Are these usages of "not" ellipsis or something else?

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Brad Pitt loves Marion Cotillard, ( he does ) not ( love ) Angelina Jolie.

  • Well, at least these writers write in headlinese: because they are writing headlines! Sep 24, 2016 at 2:12

1 Answer 1


So obscure English time, "ellipsis" is singular, "ellipses" is plural. It's not a commonly used word so I wouldn't worry much about it.

Anyway to answer your question: Technically, yes, you are right, and these are elliptical sentences. Apparently in "formal" English you should only remove those parts of the sentence that are actually repetitive, and not just (the parts of the sentence that are) superfluous.

So "Brad Pitt loves Marion Cotillard, but (Brad Pitt does) not (love) Angelina Jolie" could be shortened by removing the stuff in parentheses. However the sentence "Brat Pitt loves Marion Cotillard, not Angelina Jolie" is not strictly formal, since you excluded the expected conjunction "but".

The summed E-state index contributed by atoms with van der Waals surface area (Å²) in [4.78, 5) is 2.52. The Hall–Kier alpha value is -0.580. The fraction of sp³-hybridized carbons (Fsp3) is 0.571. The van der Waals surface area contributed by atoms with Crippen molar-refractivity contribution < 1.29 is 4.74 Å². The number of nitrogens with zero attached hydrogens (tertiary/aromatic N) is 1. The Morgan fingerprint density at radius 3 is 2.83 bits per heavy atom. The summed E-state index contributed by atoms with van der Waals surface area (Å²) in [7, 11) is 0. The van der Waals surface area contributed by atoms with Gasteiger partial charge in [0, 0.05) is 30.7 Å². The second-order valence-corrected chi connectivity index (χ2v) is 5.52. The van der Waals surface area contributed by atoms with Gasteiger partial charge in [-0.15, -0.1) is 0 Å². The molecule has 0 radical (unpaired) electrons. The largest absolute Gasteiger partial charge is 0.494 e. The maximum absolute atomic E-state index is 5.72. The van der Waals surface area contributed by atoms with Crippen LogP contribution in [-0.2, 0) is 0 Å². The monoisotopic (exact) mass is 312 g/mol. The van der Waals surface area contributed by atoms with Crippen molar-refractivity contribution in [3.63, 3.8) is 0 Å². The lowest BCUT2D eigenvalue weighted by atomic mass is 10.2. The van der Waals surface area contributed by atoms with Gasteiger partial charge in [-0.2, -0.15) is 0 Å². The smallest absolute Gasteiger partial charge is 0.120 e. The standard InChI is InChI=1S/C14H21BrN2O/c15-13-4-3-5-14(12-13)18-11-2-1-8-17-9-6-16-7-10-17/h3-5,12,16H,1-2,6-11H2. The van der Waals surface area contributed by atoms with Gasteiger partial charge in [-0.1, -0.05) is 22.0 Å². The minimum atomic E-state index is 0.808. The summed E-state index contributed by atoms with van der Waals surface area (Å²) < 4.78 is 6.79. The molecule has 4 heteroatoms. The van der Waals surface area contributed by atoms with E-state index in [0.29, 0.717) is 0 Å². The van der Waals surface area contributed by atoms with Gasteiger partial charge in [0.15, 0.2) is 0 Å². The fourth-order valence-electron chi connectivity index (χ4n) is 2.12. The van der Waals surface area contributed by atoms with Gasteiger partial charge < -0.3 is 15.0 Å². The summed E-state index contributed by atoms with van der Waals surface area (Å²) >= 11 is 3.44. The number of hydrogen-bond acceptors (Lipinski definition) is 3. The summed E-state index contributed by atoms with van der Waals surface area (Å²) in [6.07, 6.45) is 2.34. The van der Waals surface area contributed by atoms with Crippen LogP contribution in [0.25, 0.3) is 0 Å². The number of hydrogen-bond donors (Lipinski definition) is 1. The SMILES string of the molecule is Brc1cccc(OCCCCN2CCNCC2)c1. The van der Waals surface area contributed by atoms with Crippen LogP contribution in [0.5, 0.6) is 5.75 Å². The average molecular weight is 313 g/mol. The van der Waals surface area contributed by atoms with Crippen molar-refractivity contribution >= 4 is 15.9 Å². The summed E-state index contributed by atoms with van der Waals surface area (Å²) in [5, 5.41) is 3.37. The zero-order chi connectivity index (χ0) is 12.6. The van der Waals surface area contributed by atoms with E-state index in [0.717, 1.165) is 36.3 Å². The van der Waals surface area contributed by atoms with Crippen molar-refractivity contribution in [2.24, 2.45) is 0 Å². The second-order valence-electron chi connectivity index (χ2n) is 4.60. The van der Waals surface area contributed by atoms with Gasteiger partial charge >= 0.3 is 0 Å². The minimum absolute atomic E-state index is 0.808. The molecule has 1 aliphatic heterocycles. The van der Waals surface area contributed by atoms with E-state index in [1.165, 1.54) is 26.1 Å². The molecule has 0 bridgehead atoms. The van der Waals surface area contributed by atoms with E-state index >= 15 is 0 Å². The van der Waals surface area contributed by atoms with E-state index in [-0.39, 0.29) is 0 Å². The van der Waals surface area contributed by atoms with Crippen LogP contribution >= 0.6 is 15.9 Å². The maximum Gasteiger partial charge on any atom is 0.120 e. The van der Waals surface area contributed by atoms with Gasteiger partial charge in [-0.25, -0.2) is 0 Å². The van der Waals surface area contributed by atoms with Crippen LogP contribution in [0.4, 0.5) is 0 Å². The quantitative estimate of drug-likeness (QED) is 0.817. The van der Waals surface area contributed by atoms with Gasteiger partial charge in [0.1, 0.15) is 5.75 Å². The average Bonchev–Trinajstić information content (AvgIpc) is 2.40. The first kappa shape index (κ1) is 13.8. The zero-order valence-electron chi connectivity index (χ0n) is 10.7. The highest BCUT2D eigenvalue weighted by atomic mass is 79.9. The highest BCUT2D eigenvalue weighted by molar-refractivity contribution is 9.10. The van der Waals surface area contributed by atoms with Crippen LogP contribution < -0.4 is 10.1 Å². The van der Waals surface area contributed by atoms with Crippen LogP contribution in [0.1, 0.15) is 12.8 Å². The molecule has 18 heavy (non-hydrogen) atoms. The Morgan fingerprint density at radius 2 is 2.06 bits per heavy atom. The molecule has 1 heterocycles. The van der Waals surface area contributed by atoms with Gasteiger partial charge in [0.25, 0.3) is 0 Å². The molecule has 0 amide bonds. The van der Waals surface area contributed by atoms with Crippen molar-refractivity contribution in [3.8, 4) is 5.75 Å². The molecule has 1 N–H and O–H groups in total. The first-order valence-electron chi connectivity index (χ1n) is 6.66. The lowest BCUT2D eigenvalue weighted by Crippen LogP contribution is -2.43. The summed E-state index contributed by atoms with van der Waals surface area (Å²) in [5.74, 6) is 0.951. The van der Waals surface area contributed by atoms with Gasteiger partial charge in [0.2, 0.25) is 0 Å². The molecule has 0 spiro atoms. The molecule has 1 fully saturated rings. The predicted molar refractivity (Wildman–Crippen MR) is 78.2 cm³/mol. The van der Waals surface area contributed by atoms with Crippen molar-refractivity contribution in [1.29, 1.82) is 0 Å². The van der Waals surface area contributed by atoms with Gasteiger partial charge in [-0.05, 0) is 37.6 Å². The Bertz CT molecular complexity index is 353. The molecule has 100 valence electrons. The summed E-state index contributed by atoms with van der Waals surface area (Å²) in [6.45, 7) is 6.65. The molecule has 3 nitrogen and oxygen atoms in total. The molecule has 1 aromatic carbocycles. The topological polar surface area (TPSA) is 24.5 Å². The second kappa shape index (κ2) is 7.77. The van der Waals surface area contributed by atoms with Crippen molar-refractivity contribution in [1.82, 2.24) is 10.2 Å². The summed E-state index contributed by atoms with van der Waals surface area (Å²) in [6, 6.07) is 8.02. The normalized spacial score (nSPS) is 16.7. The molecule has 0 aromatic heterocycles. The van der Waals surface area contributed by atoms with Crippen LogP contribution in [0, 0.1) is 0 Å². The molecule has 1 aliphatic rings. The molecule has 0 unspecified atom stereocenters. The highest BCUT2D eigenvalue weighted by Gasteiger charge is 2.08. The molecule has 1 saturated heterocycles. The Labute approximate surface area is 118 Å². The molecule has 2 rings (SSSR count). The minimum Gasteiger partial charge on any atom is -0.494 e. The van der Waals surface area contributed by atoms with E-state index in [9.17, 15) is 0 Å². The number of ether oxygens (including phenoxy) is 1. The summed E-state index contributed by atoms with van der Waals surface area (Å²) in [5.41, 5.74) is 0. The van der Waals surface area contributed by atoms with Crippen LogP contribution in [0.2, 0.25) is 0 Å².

However, in this day and age it's not necessary to be formal. It's often more natural and native to write like a newspaper headline.

  • Thank you, unfortunately if people insist on writing like a newspaper headline, in future there will be vast difference in English language actually in any language. Sep 23, 2016 at 23:15
  • What's obscure about the plural of ellipsis? Or of crisis? Or of basis? Or of analysis? Or of thesis? (Or any of the words formed with it?) Or, for that matter, of index, bacterium, stratum and phenomenon? How about crisis and its plural: commonly used? Sep 24, 2016 at 2:05
  • 1
    @P.E.Dant is that a question or an argument? It's obscure because that level of detail is rarely used or useful in casual conversation outside of academia. It's like the old argument over the plural of "octopus" -- the average English speaker couldn't care less. Interesting to know, certainly, but mostly just trivia.
    – Andrew
    Sep 25, 2016 at 21:52
  • It's neither: it's a comment in the form of a rhetorical interrogative. There is no "argument," old or new, over the plurals of crisis, basis, thesis, &c. &c. &c. To tell a learner that such things are obscure is to do that learner a disservice. The plural of ellipsis is not "ellipsises," and that's not at all obscure. Sep 25, 2016 at 21:58

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